When I was young and lived in New York, I thought the New York Times crossword puzzle had been invented to keep people occupied while they were waiting around. After all, people in New York wait around a lot -- for subways, discount theater tickets, special shows at the Met, or just a table in that restaurant that serves the really good pancakes.
But while I am proud to say there was a time when I could do the Sunday crossword in ink, I really had no idea what I was dealing with. No concept of the Cult of Puzzle, no inkling of the dedicated ranks of puzzle fetishists in this country. It's an obsession, it turns out, cutting across all demographic lines. It has its own language, it has its own tournament and now it has its own movie.
During its small theatrical release last year, "Wordplay," a film about the strange fascination of the New York Times crossword puzzle and the puzzle world in general, was for a brief and shining moment the critics' darling. As it airs Thursday on KCET, television critics can add their words of praise and try to find clever ways to do it. A 12-, 10- and nine-letter word for "Wordplay": Illuminating. Delightful. Hilarious.
Where else will you find Bill Clinton, Jon Stewart, Ken Burns, Mike Mussina and the Indigo Girls rhapsodizing about a shared hobby in ways more psychically revealing than any Rorschach test?
"Cities are where we leave the imprint of human interaction," intones Burns, peering up through his signature mop top. "What this city offers is a sense of grids. It's all about boxes. You live in a box and you ride in a box to go to work in a box. And we have this wonderful newspaper that's boxy shaped that has in it this page . . . and there are a set of boxes in which you kind of practice the wordplay of this exquisite language."
"Sometimes you have to go at a problem the way I go at a complicated crossword puzzle," explains the former president. "You start with what you know the answer to and you build on it and you unravel the whole puzzle. You have to find some aspect you understand and build on it to reveal the mystery."
And you thought it was just a puzzle.
Bookended by the American Crossword Puzzle Tournament in Stamford, Conn., "Wordplay" explores every aspect of crossword puzzles and attempts to capture, if not completely explain, what drives otherwise normal people to spend hours of their lives filling in little blank squares by answering often elliptical and smarty-pants clues.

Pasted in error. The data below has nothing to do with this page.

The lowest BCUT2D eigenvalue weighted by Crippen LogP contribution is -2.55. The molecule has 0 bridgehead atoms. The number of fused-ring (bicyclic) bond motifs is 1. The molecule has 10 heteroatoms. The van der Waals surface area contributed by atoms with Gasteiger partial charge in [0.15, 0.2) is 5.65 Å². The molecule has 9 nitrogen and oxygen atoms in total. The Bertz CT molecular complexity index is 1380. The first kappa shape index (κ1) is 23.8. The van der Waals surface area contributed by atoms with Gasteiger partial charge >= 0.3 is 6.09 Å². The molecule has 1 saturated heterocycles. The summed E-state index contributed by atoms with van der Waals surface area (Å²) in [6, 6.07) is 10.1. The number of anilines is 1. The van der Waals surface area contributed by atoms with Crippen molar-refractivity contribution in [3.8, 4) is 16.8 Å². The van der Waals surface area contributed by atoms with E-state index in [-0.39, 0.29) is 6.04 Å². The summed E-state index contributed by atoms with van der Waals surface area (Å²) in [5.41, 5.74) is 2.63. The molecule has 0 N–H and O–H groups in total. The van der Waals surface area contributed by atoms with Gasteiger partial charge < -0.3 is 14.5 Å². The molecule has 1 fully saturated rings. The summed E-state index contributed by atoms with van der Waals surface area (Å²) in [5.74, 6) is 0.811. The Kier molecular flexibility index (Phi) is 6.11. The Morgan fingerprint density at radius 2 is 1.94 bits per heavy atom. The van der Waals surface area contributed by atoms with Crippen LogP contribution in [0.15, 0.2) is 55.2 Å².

If the film has a star, it is Will Shortz, the amiable and authoritative editor of the New York Times puzzle and NPR puzzle master who has devoted his life to the puzzle.
But he is by no means the only one. As a syndicated puzzle creator, Merl Reagle, for example, can afford to be a bit more direct, dishing on the rules and regs, including an unwritten good taste clause.
"Urine would bail me out of a corner a million times a year," he says. "Same with enema -- talk about great letters. But you have to keep them out of crossword puzzles because they don't pass the Sunday morning breakfast test. . . . They're sitting there relaxing and here comes 'rectal'? I don't think so."
Who said puzzle freaks don't have great senses of humor? Not me.
Issues are dealt with -- pen versus pencil, Times versus others, preferences on folding and stance. We watch Reagle create a puzzle that Clinton, Stewart and others then solve. But most important, we meet the tournament competitors, each with their own poignant back story.
The tournament is a much more dramatic experience than I would have thought you could have at a Marriott in Stamford. I won't tell you who wins, but it's a nine-letter word for a nervous carpenter. Nailbiter, get it? OK, so I won't give up my day job. But remember, Nick and Nora's dog is Asta, and that one shows up a lot.
'Independent Lens: Wordplay'
When: 9 to 10:30 p.m. Thursday
Rating: TV-PG (may be unsuitable for young children)